Journal or Book Title
In Annual Workshop on Formal Approaches to Slavic Linguistics: the Second Ann Arbor Meeting 2001
Introduction As noted by Brown (1999), there is general agreement in the literature on Russian "genitive of negation" (GenNeg) that GenNeg occurs only when the NP in question is within the scope of sentential negation (NEG). The apparent optionality of GenNeg within the scope of negation is a point of difficulty, with authors divided about whether the choice between Genitive and Nominative or Accusative in such cases is accompanied by some difference in syntactic structure and/or in semantics or pragmatics. A typical illustration of the correlation of Gen/Nom with scope of negation (underlined), is the classic example (1a-b): (1) a. Moroz ne cuvstvovalsja . Frost-NOM.M.SG NEG be.felt-M.SG `The frost was not felt.' b. Moroza ne cuvstvovalos'. Frost- GEN.M.SG NEG be.felt-N.SG `No frost was felt (there was no frost).' (Babby 1980 p.59) We are grateful for valuable discussions and comments on the genitive of negation to Jurij Apresjan, Leonard Babby, John Bailyn, Wayles Browne,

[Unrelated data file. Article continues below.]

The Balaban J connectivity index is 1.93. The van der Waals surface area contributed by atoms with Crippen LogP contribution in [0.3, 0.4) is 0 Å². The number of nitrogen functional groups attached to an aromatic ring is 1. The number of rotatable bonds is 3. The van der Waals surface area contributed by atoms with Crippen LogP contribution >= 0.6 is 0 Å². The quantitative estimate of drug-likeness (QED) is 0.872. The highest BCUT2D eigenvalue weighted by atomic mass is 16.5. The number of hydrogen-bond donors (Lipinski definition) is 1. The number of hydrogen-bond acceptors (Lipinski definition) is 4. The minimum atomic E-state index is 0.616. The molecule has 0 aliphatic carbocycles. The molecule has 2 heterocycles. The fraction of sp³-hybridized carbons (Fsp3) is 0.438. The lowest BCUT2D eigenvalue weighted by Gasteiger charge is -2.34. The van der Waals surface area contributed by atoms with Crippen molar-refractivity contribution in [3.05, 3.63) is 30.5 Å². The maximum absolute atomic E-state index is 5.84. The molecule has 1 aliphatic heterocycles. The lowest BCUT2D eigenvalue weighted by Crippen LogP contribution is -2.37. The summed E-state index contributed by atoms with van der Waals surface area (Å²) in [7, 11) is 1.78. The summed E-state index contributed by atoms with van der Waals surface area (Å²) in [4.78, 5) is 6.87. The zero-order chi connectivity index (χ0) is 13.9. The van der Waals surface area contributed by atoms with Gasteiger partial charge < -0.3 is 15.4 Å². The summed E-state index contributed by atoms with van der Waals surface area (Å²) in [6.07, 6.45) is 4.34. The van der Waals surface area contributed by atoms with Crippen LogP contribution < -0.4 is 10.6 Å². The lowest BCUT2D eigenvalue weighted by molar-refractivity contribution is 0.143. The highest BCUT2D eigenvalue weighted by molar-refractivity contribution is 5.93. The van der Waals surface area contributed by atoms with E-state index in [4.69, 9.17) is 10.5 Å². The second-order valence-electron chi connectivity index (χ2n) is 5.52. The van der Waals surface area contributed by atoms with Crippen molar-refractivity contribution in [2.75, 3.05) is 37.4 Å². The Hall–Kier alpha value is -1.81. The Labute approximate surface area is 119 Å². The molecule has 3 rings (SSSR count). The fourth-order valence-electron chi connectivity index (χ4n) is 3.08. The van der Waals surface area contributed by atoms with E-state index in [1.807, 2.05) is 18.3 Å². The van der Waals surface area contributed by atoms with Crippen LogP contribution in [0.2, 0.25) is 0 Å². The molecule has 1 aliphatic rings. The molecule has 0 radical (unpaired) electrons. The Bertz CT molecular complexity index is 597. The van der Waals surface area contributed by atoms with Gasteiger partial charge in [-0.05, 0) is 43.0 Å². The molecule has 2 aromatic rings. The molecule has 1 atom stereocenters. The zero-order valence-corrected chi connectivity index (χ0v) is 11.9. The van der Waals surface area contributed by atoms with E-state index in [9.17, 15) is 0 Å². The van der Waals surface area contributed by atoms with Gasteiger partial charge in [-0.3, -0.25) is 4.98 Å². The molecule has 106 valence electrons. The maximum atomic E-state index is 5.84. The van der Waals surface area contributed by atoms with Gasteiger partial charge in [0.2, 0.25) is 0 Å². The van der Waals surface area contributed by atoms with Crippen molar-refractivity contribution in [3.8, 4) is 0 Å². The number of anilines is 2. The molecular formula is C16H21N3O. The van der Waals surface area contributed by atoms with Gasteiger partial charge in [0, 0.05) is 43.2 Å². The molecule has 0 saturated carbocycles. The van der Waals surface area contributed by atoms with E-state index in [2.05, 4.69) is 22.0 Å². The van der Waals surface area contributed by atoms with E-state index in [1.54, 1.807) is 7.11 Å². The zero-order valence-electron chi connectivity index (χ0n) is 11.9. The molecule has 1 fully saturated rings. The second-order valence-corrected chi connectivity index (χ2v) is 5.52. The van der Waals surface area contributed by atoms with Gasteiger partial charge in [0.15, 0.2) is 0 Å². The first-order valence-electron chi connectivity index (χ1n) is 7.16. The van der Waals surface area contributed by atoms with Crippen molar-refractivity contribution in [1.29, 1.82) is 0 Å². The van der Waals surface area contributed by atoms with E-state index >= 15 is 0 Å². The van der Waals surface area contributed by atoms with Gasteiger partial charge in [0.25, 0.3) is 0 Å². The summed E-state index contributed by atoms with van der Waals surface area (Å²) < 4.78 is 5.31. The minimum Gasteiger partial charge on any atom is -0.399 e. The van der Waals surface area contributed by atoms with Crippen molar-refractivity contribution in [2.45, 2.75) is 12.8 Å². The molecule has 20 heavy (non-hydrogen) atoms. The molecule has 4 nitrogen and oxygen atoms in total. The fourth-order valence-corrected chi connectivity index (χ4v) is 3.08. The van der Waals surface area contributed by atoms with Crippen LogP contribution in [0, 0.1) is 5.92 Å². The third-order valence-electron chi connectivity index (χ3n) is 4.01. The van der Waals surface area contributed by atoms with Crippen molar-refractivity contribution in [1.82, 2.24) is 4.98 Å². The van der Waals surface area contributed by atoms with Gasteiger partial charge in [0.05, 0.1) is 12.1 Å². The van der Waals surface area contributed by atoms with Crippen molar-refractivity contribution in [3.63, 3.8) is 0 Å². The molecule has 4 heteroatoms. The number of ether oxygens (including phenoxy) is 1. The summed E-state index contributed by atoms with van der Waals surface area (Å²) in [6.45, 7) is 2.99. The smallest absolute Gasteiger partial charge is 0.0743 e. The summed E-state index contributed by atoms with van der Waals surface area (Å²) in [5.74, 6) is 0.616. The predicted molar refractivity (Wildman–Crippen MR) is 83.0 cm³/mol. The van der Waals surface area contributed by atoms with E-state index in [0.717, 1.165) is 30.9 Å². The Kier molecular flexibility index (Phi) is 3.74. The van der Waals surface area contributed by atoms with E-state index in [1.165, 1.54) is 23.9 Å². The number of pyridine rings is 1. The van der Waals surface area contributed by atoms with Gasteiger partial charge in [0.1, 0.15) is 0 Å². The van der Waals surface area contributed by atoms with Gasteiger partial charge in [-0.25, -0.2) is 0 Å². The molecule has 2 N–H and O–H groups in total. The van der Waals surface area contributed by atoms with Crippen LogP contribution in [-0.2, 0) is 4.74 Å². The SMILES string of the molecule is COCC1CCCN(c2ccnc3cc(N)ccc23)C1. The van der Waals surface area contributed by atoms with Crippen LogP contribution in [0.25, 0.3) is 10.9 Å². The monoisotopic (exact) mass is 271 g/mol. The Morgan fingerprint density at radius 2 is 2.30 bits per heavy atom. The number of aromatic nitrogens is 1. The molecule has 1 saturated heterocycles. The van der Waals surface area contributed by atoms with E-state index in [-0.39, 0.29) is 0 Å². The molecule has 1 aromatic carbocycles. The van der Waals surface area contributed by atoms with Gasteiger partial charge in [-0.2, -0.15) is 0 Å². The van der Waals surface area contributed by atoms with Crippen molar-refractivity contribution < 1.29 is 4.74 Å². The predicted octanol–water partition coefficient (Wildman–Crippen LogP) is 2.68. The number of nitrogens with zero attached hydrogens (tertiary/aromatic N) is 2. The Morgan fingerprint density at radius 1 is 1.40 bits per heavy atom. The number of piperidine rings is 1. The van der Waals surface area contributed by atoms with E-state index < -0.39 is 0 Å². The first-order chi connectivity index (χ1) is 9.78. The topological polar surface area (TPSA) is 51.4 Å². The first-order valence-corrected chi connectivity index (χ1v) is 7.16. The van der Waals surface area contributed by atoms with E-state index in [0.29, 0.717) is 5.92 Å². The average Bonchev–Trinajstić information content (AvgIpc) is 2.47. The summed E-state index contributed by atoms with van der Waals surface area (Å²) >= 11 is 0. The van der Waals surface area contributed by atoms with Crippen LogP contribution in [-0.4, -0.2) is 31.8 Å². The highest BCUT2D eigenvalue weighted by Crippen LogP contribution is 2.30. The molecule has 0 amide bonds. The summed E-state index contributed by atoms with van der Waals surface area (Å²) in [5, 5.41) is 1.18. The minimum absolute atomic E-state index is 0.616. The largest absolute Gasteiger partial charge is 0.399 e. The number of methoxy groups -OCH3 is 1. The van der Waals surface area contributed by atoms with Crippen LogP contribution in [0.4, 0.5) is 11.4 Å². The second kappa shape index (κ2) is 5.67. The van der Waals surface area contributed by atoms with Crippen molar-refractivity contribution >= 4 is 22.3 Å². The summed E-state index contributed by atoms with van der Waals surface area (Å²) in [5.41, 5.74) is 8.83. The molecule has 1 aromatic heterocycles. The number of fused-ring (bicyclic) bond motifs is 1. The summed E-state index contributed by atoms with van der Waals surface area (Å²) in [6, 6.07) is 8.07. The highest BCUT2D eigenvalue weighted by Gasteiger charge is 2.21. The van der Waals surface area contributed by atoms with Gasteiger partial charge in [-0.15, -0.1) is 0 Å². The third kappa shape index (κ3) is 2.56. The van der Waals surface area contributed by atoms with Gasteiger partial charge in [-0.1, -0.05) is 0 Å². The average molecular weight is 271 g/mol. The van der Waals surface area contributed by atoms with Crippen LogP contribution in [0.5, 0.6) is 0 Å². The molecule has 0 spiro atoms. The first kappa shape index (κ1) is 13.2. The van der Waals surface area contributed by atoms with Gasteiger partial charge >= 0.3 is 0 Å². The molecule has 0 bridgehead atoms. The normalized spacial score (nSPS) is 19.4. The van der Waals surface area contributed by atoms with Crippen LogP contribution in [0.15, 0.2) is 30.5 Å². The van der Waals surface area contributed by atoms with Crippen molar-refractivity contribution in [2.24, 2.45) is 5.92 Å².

Partee, Barbara H. and Borschev, Vladimir, "Genitive of Negation and Scope of Negation in Russian Existential Sentences" (2002). In Annual Workshop on Formal Approaches to Slavic Linguistics: the Second Ann Arbor Meeting 2001. 102.
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